Mariners 8, Twins 2

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MINNEAPOLIS (AP)—The Seattle Mariners have been looking for better production from the middle of their lineup.

All they had to do, it seems, was wait for the Minnesota Twins to appear on the schedule.

Kenji Johjima had three hits, three RBIs and a home run to lead the Mariners to their third straight victory, 8-2 over the flustered Twins on Monday night.

Six Seattle starters had at least two hits and the defense was spectacular in support of Joel Pineiro (3-2), who tossed his ninth career complete game and cruised behind a five-run sixth. He gave up nine hits without a walk or a strikeout.

Jose Lopez and Matt Lawton each had three hits, Yuniesky Betancourt went 2-for-4 with two RBIs and Richie Sexson homered for his 1,000th career hit.

“The meat of our order hasn’t really done anything,” said Sexson, who has been struggling along with Carl Everett and Adrian Beltre—three sluggers making more than a total of $29 million this season. “We’re still winning games and floating around .500, so that’s good. As soon as we start clicking and doing some things that we can do, we’ll start winning more consistently.”

Facing Minnesota sure helps.

The troubled Twins, who were hoping to write off a miserable April as a mulligan, have lost 11 of 14. They’ve been outscored 41-3 while losing four straight.

A pitching staff that ranked seventh in the majors last year in ERA and was supposed to be one of the best groups in the game is now last in baseball with a 6.35 ERA. The starters have a collective 7.25 ERA.

“Guys are trying. Guys are out there playing. You’ve also got to score some runs, too,” manager Ron Gardenhire said. “Our starters haven’t been getting it done. Our offense has to pick them up.”

Lew Ford had two hits and an RBI, and Justin Morneau homered for Minnesota, which is batting .251 as a team.

“I don’t know what to say about it,” Ford said in a silent clubhouse. “It’s just difficult right now.”

Gardenhire provided a perfect picture of the frustration in the bottom of the eighth inning when he came out to argue after Luis Castillo was called out on a grounder to first that was close to being foul.

After pleading briefly with umpire Brian Gorman, Gardenhire trudged toward the dugout, tore off his hat and gave it an awkward drop kick—to the delight of the few fans left from the announced crowd of 11,796.

That was Gardenhire’s second ejection this season, and the 22nd of his five-year career.

Mariners manager Mike Hargrove was sympathetic.

“Getting outscored 33-1 in Detroit, that’s like a perfect storm,” Hargrove said. “It’s one of those things that don’t happen very often. Thank goodness or we’d all probably commit suicide.”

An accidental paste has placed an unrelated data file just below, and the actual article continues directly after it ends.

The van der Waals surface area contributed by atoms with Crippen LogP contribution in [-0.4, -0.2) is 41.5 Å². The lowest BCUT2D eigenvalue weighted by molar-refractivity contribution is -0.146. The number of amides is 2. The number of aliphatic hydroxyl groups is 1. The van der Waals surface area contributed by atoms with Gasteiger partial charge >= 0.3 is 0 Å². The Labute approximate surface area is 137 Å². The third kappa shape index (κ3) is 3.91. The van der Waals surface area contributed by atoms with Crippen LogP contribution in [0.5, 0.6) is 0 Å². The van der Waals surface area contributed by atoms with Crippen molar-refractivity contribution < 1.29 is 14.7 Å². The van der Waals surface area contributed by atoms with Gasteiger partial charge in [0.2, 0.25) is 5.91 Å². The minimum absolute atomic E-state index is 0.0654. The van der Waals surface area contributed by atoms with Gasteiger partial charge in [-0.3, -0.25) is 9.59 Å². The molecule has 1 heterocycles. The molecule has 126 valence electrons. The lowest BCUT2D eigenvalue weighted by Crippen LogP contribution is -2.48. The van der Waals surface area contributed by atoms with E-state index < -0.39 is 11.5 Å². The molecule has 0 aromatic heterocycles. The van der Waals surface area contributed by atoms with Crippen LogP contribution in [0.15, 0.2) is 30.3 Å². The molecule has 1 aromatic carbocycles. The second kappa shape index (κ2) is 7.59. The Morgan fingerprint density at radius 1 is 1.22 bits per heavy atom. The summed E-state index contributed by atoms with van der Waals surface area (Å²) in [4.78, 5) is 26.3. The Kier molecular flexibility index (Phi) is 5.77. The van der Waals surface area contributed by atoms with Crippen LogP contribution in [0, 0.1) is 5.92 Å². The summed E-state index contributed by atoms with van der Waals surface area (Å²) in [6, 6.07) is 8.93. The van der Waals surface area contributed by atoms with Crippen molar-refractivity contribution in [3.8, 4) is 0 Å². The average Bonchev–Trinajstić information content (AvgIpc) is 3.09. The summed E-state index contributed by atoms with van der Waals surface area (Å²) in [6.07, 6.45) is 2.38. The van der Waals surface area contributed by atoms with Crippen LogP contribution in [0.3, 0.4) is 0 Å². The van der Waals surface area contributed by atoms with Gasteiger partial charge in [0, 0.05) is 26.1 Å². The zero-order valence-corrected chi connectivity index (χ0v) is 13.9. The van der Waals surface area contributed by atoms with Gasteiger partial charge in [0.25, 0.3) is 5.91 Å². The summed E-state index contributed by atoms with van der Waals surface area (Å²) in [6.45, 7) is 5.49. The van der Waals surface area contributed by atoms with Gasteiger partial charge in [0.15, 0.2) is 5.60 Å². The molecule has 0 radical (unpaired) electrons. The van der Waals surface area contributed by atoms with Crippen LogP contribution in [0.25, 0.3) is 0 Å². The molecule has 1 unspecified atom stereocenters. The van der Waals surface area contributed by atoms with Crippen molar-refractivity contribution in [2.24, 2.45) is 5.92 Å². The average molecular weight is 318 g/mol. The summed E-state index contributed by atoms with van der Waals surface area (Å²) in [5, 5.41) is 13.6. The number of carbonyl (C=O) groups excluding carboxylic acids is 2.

Scott Baker (1-3), the one Twins starter who pitched consistently well in April, had trouble keeping his breaking balls down in the strike zone. He allowed 10 hits and five runs while striking out three in 5 1-3 innings.

Ford’s two-out single put Minnesota ahead 1-0 in the bottom of the inning and ended an incredible 0-for-25 skid by the Twins with runners in scoring position. But that came after Betancourt threw out Shannon Stewart at home on a grounder to deep shortstop, killing a bigger rally.

Seattle starters haven’t received much run support this spring, but Pineiro had plenty this time. He’s won both of his road starts, allowing only two runs in 15 1-3 innings.

“Once we got that eight-spot up there, I felt a little more relaxed,” Pineiro said. “I knew I had to throw strikes early in the count and get some ground balls. That’s what happened.”

The Mariners took a 2-1 lead in the second when Johjima—who homered in his first two games but hadn’t gone deep since—hit a 2-0 pitch down the line and just inside the left field pole. They tacked another one on in the third on Everett’s sacrifice fly and erupted in the sixth with five extra-base hits against Baker and reliever Jesse Crain.

Crain, who gave up three runs and got only one out, has a 9.49 ERA in 12 1-3 innings. He went 12-5 with a 2.71 ERA in 75 appearances last season as a rookie.


Betancourt, who also made a nifty backhanded stop of a grounder in the hole and threw out Joe Mauer in the third, is one of only two everyday shortstops in the majors without an error. Houston’s Adam Everett is the other. Beltre made a diving catch of Rondell White’s line drive at third. … Ford is 6-for-14 with one homer and five RBIs in his career against Pineiro. … This was Lawton’s first start in center field since May 2000, when he played for the Twins. … Morneau hit his team-high sixth homer leading off the seventh.

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